Shenzhen-based drone maker DJI has suspended its business in Russia and Ukraine, making it one of the first big Chinese companies to publicly halt Russian operations after President Vladimir Putin’s invasion.
Russia’s use of DJI drones had drawn condemnation from Ukrainian officials and direct pleas to the company’s billionaire chief executive to cease its business in the country and prevent drones purchased by Moscow from flying within Ukrainian borders.
The world’s largest drone maker’s equipment has been used by both sides in the war to peer over front lines and scope out battle positions. But Beijing’s support for Moscow and the close relationship between China’s president Xi Jinping and Putin have put Chinese companies in a difficult position.
Abroad, they face condemnation for supplying Russia and the threat of tougher US sanctions, while at home they must be aligned with the government.
Chinese ride-hailing company Didi Chuxing was forced to reopen its Russian operations after facing a homegrown nationalist backlash over its plans to leave the market. Chinese computer giant Lenovo met similar domestic condemnation for exiting Russia.
DJI said in an English language statement that it would “temporarily suspend all business activities in Russia and Ukraine” pending an internal compliance review.
The company did not post the statement in Chinese to its website or social media accounts, though DJI’s head of public relations did post a translation to his personal Weibo account.
When a Weibo user asked why DJI wasn’t sharing the statement to its official accounts, DJI’s head of communications Xie Tiandi said: “It’s just a minor internal review and not worth mentioning.”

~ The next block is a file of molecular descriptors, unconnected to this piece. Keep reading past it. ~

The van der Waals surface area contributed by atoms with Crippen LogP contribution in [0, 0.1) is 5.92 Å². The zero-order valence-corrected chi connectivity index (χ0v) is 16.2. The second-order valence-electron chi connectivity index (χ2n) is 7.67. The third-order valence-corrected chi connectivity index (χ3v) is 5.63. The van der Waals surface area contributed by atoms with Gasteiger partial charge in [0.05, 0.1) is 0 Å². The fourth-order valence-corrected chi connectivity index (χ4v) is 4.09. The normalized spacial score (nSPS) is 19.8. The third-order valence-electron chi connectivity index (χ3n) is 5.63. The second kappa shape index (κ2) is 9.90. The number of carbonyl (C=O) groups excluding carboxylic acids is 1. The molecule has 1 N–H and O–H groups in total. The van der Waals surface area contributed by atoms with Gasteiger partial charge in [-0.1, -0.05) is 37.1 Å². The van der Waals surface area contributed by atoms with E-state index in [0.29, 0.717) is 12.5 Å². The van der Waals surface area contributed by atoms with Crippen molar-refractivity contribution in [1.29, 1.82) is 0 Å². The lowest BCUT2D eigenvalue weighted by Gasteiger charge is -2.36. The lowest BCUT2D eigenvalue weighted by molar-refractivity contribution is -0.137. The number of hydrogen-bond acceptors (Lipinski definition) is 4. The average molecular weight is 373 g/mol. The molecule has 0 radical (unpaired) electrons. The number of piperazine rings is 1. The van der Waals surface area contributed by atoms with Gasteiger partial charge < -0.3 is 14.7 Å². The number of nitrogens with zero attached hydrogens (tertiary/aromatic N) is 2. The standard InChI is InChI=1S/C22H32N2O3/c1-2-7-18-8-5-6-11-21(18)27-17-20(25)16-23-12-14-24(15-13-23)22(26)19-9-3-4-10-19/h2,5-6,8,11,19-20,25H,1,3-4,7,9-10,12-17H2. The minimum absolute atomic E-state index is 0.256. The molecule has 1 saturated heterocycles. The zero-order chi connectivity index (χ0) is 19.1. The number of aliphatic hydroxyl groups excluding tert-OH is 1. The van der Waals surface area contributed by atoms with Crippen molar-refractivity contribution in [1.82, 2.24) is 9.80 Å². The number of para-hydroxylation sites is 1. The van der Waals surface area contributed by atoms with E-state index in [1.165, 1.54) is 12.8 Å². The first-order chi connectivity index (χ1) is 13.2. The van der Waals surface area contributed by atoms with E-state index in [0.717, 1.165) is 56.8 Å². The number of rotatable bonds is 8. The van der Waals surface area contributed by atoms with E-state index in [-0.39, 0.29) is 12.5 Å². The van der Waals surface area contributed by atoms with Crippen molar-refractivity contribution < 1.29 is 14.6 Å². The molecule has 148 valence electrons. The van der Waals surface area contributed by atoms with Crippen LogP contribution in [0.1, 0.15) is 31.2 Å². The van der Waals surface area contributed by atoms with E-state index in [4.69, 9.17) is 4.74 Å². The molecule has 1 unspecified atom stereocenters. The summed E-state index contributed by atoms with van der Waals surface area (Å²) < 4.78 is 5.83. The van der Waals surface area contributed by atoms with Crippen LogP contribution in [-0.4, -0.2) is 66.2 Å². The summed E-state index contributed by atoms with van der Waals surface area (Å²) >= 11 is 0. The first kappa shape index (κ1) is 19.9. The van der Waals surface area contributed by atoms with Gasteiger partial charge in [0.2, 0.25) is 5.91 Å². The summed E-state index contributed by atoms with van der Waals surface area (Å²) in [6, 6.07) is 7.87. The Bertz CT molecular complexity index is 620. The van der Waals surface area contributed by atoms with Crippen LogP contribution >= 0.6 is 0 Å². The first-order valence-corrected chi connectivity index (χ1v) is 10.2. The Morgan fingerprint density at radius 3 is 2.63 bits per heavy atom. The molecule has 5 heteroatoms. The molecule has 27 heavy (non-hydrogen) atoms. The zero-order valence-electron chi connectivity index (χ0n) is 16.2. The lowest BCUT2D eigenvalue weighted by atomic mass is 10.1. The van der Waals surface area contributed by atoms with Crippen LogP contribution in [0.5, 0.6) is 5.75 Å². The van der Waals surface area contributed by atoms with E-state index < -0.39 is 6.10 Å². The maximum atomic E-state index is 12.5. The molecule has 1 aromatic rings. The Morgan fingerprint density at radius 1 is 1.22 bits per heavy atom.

Prior to suspending operations, DJI had repeatedly said its products were intended for civilian use only and not designed for military purposes.
DJI has previously been added to a US export blacklist and a separate US investment blacklist for its alleged support of the Chinese military and involvement in the surveillance of the Uyghur Muslim minority.
Washington’s actions have not had a significant impact on the company’s business and DJI still sells consumer drones in the US and globally. Last year, the company had cornered more than half the commercial drone market by unit count, according to research from DroneAnalyst.
DJI has raised millions of dollars in investment from big-name venture funds including Sequoia Capital China and Accel, according to Crunchbase, and has thousands of employees at its Shenzhen offices.
While hundreds of western companies have decided to abandon operations in Russia following the country’s invasion of Ukraine, relatively few Chinese groups have followed suit.
Researchers at the Yale School of Management estimated that the vast majority of Chinese companies with operations in Russia continued their business as usual.